-- Mary Elizabeth Dallas
FRIDAY, Sept. 30 (HealthDay News) -- People who use cocaine are
45 percent more likely to develop open-angle glaucoma, the most
common form of the eye disease, according to a new study.
The study authors said the cocaine abusers who developed the
condition were nearly 20 years younger than glaucoma patients who
did not do drugs. They suggested that the findings could help
doctors develop new treatments for the disease, which is currently
the second most common cause of blindness in the United States.
"The association of illegal drug use with open-angle glaucoma requires further study, but if the relationship is confirmed, this understanding could lead to new strategies to prevent vision loss," the study's first author, Dustin French, a research scientist with the Center of Excellence on Implementing Evidence-Based Practice at the Department of Veterans Affairs in Indianapolis, said in a news release.
In conducting the study, published in the September issue of the
Journal of Glaucoma, the researchers examined information on 5.3 million men and women seen in Department of Veterans Affairs' outpatient clinics over the course of one year.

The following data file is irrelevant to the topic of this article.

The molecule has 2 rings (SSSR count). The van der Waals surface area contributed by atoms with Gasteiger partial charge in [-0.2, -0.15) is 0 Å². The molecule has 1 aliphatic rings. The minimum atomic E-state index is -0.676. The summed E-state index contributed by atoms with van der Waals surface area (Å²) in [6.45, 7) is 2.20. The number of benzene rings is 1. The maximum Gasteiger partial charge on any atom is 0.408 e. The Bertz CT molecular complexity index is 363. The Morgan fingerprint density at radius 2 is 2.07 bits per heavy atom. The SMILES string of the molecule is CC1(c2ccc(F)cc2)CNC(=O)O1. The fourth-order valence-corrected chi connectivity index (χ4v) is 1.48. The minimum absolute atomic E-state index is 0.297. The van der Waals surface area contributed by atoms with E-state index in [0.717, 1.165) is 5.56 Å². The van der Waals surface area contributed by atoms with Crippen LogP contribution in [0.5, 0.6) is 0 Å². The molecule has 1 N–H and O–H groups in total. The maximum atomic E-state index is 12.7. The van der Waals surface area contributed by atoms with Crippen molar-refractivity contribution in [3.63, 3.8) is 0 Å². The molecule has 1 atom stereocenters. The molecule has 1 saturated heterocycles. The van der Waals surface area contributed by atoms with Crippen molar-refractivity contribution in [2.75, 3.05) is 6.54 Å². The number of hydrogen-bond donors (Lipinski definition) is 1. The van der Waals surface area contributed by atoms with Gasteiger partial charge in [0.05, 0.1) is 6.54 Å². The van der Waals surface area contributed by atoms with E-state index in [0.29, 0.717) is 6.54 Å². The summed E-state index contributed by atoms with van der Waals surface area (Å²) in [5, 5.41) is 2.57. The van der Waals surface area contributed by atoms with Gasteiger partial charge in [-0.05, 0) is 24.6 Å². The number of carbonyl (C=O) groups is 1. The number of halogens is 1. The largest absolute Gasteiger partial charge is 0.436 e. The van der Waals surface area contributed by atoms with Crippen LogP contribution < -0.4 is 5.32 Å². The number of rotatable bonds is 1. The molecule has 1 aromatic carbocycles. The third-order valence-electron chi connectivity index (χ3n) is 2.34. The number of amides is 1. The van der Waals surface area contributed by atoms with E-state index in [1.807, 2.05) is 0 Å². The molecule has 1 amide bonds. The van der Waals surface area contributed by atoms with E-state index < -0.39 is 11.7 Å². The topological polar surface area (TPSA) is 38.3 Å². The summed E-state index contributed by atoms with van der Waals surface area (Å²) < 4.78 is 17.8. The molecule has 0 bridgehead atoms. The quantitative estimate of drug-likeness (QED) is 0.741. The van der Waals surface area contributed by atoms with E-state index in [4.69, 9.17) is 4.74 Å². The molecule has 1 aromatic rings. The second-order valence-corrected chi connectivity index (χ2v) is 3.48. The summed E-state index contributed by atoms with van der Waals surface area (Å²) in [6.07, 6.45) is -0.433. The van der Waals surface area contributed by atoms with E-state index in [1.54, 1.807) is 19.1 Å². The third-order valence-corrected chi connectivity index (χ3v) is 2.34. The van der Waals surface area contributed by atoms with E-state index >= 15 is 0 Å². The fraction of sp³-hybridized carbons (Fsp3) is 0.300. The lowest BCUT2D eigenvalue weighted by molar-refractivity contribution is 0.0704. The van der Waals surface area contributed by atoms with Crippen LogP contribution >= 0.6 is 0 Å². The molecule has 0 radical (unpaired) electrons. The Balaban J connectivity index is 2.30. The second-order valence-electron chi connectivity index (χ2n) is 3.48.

The study found about 1.5 percent of those patients had
glaucoma. Over this same time frame, about 3.3 percent of all those
seen in the outpatient clinics had used cocaine.
Although the study doesn't prove that using cocaine causes
glaucoma, the researchers concluded there is significantly higher
risk for the eye condition among those with a history of drug abuse
-- particularly since people are usually in their teens or 20s when
they start using illegal drugs.
The study's authors noted more research is needed to explore the
long-term effects of cocaine use on the development of
The U.S. National Institutes of Health provides more information
Please be aware that this information is provided to supplement the care provided by your physician. It is neither intended nor implied to be a substitute for professional medical advice. CALL YOUR HEALTHCARE PROVIDER IMMEDIATELY IF YOU THINK YOU MAY HAVE A MEDICAL EMERGENCY. Always seek the advice of your physician or other qualified health provider prior to starting any new treatment or with any questions you may have regarding a medical condition.
Copyright © EBSCO Publishing. All rights reserved.